Religion in principle and at its best offers not merely an extension of the senses on the same level, although it may do that, but something qualitatively different at a higher level. Through religion we transcend the former limits of our self awareness. Religion relativises all our human achievements by placing them under the domain of the transcendent itself. Religion transcends human life itself not only by enabling human life to become more human, but by enabling a further qualitative stage on the path to humanisation. It sets human life against that which represents its Ultimate limit. Thus, in the presence of religion, the finite discovers itself in the presence of the infinite, the temporal discovers itself in the presence of the eternal, partial love discovers itself in the presence of perfect love1

Thus, as circular 1/94 (para 4) puts it, every subject of the curriculum has a responsibility for the spiritual development of the pupil but religious education has an important although not exclusive contribution.

Spirituality, Culture and Morality

Now we come to the differences between spirituality, culture and morality. Spirituality necessarily generates a culture, since spirituality is necessarily social, but a culture need not be considered only from a spiritual point of view. Culture may be described as that set of myths, actions and institutions which place human life within a symbolic framework. The spiritual is that same framework considered from an anthropological point of view2 In other words, culture could be considered from the perspective of the human vocation. In so far as a given culture invites us to transcend the biological level, and nurtures us, time and time again breaking through the limits of our self critical understanding, culture may be said to perform a spiritual task.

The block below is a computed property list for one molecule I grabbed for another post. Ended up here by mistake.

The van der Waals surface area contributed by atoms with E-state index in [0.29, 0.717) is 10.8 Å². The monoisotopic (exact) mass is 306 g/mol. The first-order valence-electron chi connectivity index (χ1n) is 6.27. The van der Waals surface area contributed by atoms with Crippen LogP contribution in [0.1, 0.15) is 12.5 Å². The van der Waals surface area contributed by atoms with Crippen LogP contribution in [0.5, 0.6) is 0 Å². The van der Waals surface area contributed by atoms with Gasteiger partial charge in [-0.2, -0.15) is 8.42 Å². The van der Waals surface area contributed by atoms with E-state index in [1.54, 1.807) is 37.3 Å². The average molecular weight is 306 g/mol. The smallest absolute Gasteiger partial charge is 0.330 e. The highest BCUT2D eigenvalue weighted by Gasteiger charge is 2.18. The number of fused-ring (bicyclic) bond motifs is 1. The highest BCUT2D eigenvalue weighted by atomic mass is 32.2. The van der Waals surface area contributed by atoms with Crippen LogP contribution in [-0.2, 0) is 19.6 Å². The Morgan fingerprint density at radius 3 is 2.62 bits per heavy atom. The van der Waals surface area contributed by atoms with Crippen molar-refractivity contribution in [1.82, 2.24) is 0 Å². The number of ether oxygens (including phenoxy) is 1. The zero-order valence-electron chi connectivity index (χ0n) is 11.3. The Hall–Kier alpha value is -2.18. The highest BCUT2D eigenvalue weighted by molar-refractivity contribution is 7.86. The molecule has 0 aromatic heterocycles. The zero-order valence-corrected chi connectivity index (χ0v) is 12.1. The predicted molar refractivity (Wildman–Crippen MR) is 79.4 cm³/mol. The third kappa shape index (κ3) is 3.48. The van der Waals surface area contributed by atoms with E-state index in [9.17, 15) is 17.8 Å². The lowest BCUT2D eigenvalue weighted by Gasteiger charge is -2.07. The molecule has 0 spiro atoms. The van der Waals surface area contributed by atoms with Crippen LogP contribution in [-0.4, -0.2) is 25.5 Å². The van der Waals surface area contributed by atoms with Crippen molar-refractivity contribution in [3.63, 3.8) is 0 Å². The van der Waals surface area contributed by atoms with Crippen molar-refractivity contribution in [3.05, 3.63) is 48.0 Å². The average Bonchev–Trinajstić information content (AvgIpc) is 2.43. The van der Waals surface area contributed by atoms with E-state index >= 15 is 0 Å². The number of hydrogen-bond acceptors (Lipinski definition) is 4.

As we have already observed, the moral life is certainly part of the spiritual life, since morality relates us to others and thus demands that we transcend our skin. However, the domain of morality is characterised by such concepts as duty, responsibility, obligation, right and wrong. It is the task of moral philosophy to elucidate these concepts, and it is the task of the moral person to live in accordance with them. The spiritual person would hardly be immoral, but neither would the actions of the spiritual person be governed by the principles of duty or obligation. After all, Jesus was executed as a law breaker, and the spiritual domain is characterized by freedom, spontaneity and joy, which transcend the moral realm. When the rich young ruler asked Jesus what he had to do to inherit eternal life, Jesus replied in terms of the moral law. When the young man asked what more he could do, Jesus told him to get rid of his possessions and follow him (MK.10: 17-22). This was not a demand of morality, but a promise of something which transcended morality. It was the promise of life in the spirit (Rom.8:2), the perfect law of liberty (James 1:25). Children and young people are morally educated when they come to understand the nature of the moral law, but they are spiritually educated when they are inspired to achieve a fuller realisation of their humanness in solidarity with others.

Falsehood in Spirituality, Culture and Morality

Is the concept of false spirituality a contradiction in terms? Certainly, the concept of a false morality is not a contradiction in terms, since we have such a thing as the misguided conscience, and as an individual progresses through the stages of moral development, the earlier stages would appear to be false. If one were to tarry in a lower stage through fear of the responsibilities and sacrifices of entering into a higher stage, ones morality would have become false, however natural it might have been at first to enter into that lower stage from a yet earlier one (Kohlberg 1984, Kegan 1982).

What about the concept of a false culture? We might describe a culture as being artificial, in the sense that it is an imposed or an imported set of myths, institutions and symbols introduced from outside the society, leading to an alienation of the society from its own historic culture. Perhaps we might say that this happens when a culture of consumer desire is created by several large multinational companies invading some more vulnerable society with their products, legends and symbols. We can also speak of a degrading culture or an immoral culture, and we might now think of the old apartheid South Africa, or the culture of Nazi Germany.